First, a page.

Exploring the LibreFoodPantry and Thea’s Pantry

As someone who has been learning about Computer Science for 7 years, I have always wanted to have a shot at being able to create an open-source project both for my career and creativity. When reading through the Values from the LibreFoodPantry Main Page, specifically about the “FOSSisms”, I had very closely related to the 11th FOSSism, the FOSSism that stated “It’s not what you know; it’s what you want to learn”. I had found this particular FOSSism inspiring as I have always wanted to create open-source software for solving particular tasks, even if I did not know anything about the software or the items that the software is trying to process. FOSSism 11 also helps to clarify the importance of FOSSism 3, where the goal is simply to “Give back” to the community, as I am hoping to use the things I learn from working with open-source software to help me with Software Engineering in the future.

After reading through the different items about the LibreFoodPantry, I delved into the documentation under the Thea’s Pantry repository to explore more about the open-source software being used. While I did read through the functionality of the software, some being more familiar than others, I was really intrigued with the User Stories under the Developer documentation. I read through the stories about how a user would think over designing a particular software. Reading through this part of the documentation, I had found that in order for a particular part of the system to function as intended, a user would have to make great use of a real-world problem in order to brainstorm new features to contribute to Thea’s Pantry. I am hoping that these user stories can help me use my current skills as a Computer Scientists to help make a great contribution to Thea’s Pantry.

From the blog CS@Worcester – Elias' Blog by Elias Boone and used with permission of the author. All other rights reserved by the author.

Software Architecture Patterns (Token Blog)

While I do not have a great understanding of Software Architecture as much as I do with programming the Backend of that same software, I still take into appreciation the looks of its design.  When I took sight of “The top 5 software architecture patterns: How to make the right choice” written by Freelance writer Peter Wayner, one of the things that was eye-catching was how the Software Architecture Patterns were described throughout this blog.  While the Microservices Architecture was one of the only architectures that I had familiarized myself with while reading through the different architectures, I had been more interested in the endless vacuum of strengths that the Space-based architecture had when seeing the benefits that it poses.  The article had given a very understanding of all the Software Architectures by showing their strengths and their weaknesses, making it easier to see where their limits are foreseen.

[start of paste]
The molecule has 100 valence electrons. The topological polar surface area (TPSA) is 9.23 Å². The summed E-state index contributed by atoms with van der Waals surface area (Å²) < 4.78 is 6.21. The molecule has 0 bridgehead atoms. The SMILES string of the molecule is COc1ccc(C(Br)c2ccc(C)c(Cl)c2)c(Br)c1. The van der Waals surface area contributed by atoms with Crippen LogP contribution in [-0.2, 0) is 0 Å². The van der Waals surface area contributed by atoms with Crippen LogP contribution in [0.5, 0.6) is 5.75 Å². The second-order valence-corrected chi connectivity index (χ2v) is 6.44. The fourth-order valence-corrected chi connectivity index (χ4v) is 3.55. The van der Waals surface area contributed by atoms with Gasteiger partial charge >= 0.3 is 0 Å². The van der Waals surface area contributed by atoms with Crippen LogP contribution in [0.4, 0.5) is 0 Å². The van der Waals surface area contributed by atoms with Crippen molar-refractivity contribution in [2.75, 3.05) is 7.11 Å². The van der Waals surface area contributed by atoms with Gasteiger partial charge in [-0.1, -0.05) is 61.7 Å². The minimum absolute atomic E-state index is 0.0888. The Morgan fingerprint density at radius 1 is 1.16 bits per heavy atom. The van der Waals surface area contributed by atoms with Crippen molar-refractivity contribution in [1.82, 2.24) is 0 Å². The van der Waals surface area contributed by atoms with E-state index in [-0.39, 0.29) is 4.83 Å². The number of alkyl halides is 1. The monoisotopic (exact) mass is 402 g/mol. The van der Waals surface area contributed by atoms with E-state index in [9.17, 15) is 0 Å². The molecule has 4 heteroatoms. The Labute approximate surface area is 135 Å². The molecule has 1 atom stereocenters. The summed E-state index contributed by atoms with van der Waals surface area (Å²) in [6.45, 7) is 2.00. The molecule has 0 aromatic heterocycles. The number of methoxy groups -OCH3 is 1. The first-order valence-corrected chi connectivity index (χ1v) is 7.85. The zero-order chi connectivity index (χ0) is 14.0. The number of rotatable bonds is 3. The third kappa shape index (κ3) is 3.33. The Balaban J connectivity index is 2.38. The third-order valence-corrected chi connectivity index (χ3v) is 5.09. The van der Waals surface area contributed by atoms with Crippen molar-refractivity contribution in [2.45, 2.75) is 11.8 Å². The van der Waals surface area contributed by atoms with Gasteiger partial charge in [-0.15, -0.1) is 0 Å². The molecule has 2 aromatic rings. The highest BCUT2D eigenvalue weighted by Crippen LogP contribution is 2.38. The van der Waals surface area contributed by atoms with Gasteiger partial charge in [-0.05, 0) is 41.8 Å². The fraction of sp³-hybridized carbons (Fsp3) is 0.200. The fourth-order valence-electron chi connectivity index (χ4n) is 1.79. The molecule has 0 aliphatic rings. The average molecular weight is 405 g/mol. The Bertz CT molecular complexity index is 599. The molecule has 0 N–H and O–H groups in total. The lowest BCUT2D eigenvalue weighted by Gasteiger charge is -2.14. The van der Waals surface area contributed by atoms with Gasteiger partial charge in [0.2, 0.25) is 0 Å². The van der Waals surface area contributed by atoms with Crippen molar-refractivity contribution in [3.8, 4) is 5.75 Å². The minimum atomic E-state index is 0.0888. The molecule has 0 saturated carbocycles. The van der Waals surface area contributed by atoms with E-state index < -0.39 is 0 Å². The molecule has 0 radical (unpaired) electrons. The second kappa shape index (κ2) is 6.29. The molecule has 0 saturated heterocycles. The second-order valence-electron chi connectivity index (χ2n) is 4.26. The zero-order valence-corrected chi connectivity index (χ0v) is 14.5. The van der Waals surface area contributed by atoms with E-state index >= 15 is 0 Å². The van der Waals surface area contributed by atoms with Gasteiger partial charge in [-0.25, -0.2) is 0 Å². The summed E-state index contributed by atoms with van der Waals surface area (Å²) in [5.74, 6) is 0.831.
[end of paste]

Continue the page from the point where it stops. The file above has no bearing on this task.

I chose this article since I searched far and wide for a topic that I least understood, but still would be inspired to follow through reading about it for fulfillment.  The article does a really great job at grabbing the reader, as the most complex part about trying to understand a Software Architecture is when you are trying not to break your own code with a Software Architecture that poses a great risk in causing your program to crash unexpectedly.  For the simplicity of the reader, Wayner had given either a telling example or a visualization that would help the reader have a simple explanation of what the structure is designed to do for your program as its structure.

The biggest takeaway I had after reading this article was that I was still able to learn that each architecture shapes your program in a way to help better understand what to do with your program next.  However, Software Architecture is still only the beginning of what you need to do to fully design your software.  A software may still need changes that an architecture alone cannot fix, but what an architecture should do is help you see the full picture of your own work that you have done.  A Software Architecture is only a frame in the end, but the program you create would be best suited for an environment that is needed to put it on full display.

From the blog CS@Worcester – Elias' Blog by Elias Boone and used with permission of the author. All other rights reserved by the author.